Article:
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How the Pharma Supply Chain is Managing the COVID-19 Vaccine Rollout

March 24, 2021
As the engine that’s driving a massive, worldwide COVID-19 vaccine rollout, the pharma supply chain is facing some extraordinary challenges in the rush to stem a global pandemic.

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With the world in the midst of a massive COVID-19 vaccine rollout, and with the effort expected to gain more momentum over the coming months, the pharma supply chain is being asked to flex and adapt in this unprecedented environment. From the manufacturers that are producing the vaccines to the distributors that are managing the logistics to the carriers that are transporting the injections to their final destinations, all links in the supply chain are under extreme pressure to perform right now.

This is a whole new world for many pharma supply chain operators. “Prior to COVID, the pharma supply chain wasn't really exposed to the non-logistics/pharma world,” Trimble Transportation’s Chris Orban told Supply & Demand Chain Executive.

“Drugs were produced, got to their final destination and distributed. A major product launch was still a big deal, and carriers had protocols and security requirements to follow, but it didn't receive the sort of scrutiny that has appeared during COVID-19,” Orban continued. “As with many other areas of our world, COVID-19 has shown both the vulnerability of our way of life, and the power of our supply chain to succeed and deliver when it could have failed.”

Globalization Creates New Complexities

Similar to what’s happened in many other industries, the ongoing globalization of the pharma supply chain has introduced new complexities during the vaccine rollout. Much like automakers work with suppliers from around the globe and wholesale distributors sell to international client bases, the “flattening out” of the world presents new challenges for all companies participating in the supply chain.

“Over the past two decades, pharma supply chains have steadily become more globalized,” Susan Beardslee of ABI Research told S&DCE. “Various steps of the drug manufacturing and distribution process occur in different parts of the world, for example, a medicinal crop might be farmed and harvested in Australia, processed in India, combined with other ingredients to form a final drug at a plant in Germany, and distributed to hospitals or pharmacies in the United States.”

Projects on the scale of the COVID-19 vaccine present even more challenges. As Maria Elena Bottazzi of the Baylor College of Medicine put it, “It’s not like adding more water to the soup.” Globalizing vaccine production means finding sources for every necessary component and scaling up those sources. One production run of the Pfizer vaccine takes anywhere from 60-110 days and the company can make between 1 and 3 million doses of vaccine per run. For each run to be successful, Pfizer is relying on a variety of suppliers to provide them with all the materials they need, from MECO’s 25 million gallons of pharmaceutical-grade water a day to all the delicate ingredients needed to manufacture the vaccine itself.  The process is similar for the other mRNA vaccines but might change for those that use attenuated virus particles or other means to trigger the body’s immune response.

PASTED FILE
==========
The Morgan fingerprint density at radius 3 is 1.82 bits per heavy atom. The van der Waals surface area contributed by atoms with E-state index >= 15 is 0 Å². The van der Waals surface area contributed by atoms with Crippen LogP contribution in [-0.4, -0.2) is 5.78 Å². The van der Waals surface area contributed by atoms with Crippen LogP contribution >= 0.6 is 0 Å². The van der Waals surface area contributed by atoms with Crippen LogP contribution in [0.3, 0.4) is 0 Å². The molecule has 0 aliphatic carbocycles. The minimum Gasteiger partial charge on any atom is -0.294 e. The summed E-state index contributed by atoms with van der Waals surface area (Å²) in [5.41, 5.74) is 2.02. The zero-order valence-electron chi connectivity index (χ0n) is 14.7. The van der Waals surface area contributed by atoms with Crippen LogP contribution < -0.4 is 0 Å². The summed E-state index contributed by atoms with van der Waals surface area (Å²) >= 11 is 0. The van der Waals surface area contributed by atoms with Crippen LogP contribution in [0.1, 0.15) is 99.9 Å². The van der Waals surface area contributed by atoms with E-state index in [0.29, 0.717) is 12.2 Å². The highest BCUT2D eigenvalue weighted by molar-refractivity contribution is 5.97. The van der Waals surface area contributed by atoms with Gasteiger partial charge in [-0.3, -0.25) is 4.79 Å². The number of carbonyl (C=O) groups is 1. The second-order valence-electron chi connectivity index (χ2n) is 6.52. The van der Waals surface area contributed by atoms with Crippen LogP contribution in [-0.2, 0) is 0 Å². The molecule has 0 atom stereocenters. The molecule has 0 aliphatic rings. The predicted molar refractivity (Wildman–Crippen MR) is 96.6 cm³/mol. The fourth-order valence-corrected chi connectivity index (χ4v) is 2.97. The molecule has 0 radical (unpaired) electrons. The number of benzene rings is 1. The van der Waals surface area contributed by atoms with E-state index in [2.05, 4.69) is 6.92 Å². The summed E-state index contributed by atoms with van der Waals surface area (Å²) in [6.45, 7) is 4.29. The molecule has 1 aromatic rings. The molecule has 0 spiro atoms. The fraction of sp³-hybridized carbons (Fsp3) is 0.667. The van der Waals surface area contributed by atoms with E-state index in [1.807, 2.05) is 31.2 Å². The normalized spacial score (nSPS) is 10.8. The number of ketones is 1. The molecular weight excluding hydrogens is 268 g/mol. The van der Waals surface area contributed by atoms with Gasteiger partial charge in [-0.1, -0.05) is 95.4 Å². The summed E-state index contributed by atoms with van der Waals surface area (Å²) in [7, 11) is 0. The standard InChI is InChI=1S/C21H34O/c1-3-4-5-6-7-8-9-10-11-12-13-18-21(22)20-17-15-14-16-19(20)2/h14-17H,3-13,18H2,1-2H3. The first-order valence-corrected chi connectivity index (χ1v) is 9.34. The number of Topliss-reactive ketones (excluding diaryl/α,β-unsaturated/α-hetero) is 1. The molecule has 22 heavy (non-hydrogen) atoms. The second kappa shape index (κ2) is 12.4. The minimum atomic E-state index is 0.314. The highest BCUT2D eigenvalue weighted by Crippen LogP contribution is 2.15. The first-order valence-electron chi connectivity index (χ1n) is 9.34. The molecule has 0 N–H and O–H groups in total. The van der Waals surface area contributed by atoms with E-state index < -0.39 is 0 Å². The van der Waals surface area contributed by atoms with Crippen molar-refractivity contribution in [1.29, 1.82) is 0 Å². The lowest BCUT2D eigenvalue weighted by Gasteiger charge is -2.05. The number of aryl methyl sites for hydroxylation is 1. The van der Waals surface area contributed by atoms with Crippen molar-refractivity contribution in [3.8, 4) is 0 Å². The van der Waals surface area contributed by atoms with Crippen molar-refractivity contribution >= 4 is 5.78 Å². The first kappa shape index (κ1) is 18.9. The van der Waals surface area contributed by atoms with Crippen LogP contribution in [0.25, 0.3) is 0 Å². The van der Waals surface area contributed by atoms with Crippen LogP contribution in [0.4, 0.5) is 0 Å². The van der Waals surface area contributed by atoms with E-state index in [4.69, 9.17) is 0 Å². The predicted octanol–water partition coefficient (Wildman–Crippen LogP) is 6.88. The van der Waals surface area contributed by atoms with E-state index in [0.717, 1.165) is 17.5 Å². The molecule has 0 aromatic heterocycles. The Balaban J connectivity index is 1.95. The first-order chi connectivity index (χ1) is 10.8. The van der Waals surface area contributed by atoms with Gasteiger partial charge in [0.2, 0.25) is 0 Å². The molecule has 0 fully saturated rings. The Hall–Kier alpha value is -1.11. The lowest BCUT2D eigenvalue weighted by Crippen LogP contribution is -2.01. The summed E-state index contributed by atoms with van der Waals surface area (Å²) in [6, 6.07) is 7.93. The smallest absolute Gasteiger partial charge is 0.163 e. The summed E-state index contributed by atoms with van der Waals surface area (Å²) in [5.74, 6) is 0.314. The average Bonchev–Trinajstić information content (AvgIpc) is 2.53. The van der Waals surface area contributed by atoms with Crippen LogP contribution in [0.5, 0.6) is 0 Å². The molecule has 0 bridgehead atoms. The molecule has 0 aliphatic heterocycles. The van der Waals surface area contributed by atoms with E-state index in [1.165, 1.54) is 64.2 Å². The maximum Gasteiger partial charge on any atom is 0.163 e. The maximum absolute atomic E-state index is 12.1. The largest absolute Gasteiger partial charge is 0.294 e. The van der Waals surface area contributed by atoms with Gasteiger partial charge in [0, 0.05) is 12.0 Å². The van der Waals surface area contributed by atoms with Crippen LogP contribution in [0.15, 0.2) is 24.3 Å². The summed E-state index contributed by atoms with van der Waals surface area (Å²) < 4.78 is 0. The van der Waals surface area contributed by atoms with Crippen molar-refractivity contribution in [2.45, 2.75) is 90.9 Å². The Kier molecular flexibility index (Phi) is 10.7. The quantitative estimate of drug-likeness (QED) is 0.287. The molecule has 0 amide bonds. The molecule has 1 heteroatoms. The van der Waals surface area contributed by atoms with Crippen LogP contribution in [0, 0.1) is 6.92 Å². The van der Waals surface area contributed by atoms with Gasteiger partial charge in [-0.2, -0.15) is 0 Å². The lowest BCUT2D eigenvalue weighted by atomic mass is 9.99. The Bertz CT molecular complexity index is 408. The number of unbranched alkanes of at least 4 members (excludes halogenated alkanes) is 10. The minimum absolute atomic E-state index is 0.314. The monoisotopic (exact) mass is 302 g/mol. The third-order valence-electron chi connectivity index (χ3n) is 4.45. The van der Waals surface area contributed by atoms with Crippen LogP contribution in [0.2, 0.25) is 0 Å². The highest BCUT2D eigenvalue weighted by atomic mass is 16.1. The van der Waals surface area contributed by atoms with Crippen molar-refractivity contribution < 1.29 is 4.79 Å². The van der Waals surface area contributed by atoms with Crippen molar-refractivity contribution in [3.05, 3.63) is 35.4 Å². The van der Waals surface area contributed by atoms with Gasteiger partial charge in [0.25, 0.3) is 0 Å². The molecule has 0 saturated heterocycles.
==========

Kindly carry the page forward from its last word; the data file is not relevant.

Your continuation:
Not a Big Surprise

The current vaccine distribution challenges and their impacts on the supply chain should come as no surprise to anyone familiar with how those networks operate. The effort as a whole is completely unprecedented for modern times, and several logistics experts were openly discussing the potential pitfalls in 2020, before the vaccination effort officially rolled out.

In November, IDC’s Simon Ellis talked to FreightWaves about how the strict storage and transportation requirements for the shots were already raising concerns across several U.S. states. “Be mindful that the storage and transportation requirements for at least two of the vaccine candidates require that they be kept at −75°,” Ellis said, “something that the current supply chain is not equipped to handle at scale.”

Other key concerns at the time included the vaccine’s packaging requirements and the delicate orchestration of glass vials, active ingredients and injectables across the supply chain. Because delays in transit can potentially impact COVID-19 vaccine quality, the pharma cold chain had to quickly figure out ways to move large quantities, break them down into smaller shipments and get them to their destinations as quickly as possible using methods like cross-docking (whereby the shipments are unloaded from a truck or railroad car, sorted and directly reloaded onto outbound trucks or rail cars to continue their journey).

Smoother Seas Ahead?

According to Rafael Lander, a principal at PwC, the timeframe for a complete, worldwide rollout  of the COVID-19 vaccine could span anywhere from 1-2 years. During that time, expect to see manufacturers, distributors, carriers and logistics providers all sharpening their distribution skills and honing their individual responsibilities. As this occurs, the ongoing COVID-19 vaccination effort and any similar efforts in the future could both go more smoothly.  

“The healthcare industry across the globe is trying to vaccinate 7 billion people. Most of the vaccines take two doses per person, so up to 14 billion doses will need to be distributed and manufactured,” Lander pointed out. “This will take time, and with that there is likely to continue to be a strain across the supply chain.”

About the Author

Bridget McCrea | Contributing Writer | Supply Chain Connect

Bridget McCrea is a freelance writer who covers business and technology for various publications.

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